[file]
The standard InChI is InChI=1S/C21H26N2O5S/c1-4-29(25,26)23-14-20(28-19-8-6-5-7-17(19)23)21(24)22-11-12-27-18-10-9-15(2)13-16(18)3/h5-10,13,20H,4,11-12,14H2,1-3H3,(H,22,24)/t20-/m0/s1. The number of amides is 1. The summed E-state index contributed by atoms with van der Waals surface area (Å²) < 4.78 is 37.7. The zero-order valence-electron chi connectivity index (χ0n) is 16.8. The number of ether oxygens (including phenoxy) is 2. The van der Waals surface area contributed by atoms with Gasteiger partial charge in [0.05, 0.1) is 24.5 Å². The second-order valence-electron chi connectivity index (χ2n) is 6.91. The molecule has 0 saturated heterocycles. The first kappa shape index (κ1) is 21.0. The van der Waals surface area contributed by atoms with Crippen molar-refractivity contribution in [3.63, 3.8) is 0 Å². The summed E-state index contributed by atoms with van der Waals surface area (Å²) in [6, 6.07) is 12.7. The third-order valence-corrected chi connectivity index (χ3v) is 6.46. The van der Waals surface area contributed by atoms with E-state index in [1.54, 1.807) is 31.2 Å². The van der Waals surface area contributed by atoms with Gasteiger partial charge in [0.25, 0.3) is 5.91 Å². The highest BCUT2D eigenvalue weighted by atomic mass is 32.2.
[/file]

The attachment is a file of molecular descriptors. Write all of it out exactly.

The standard InChI is InChI=1S/C21H26N2O5S/c1-4-29(25,26)23-14-20(28-19-8-6-5-7-17(19)23)21(24)22-11-12-27-18-10-9-15(2)13-16(18)3/h5-10,13,20H,4,11-12,14H2,1-3H3,(H,22,24)/t20-/m0/s1. The number of amides is 1. The summed E-state index contributed by atoms with van der Waals surface area (Å²) < 4.78 is 37.7. The zero-order valence-electron chi connectivity index (χ0n) is 16.8. The number of ether oxygens (including phenoxy) is 2. The van der Waals surface area contributed by atoms with Gasteiger partial charge in [0.05, 0.1) is 24.5 Å². The second-order valence-electron chi connectivity index (χ2n) is 6.91. The molecule has 0 saturated heterocycles. The first kappa shape index (κ1) is 21.0. The van der Waals surface area contributed by atoms with Crippen molar-refractivity contribution in [3.63, 3.8) is 0 Å². The summed E-state index contributed by atoms with van der Waals surface area (Å²) in [6, 6.07) is 12.7. The third-order valence-corrected chi connectivity index (χ3v) is 6.46. The van der Waals surface area contributed by atoms with E-state index in [1.54, 1.807) is 31.2 Å². The van der Waals surface area contributed by atoms with Gasteiger partial charge in [0.25, 0.3) is 5.91 Å². The highest BCUT2D eigenvalue weighted by atomic mass is 32.2.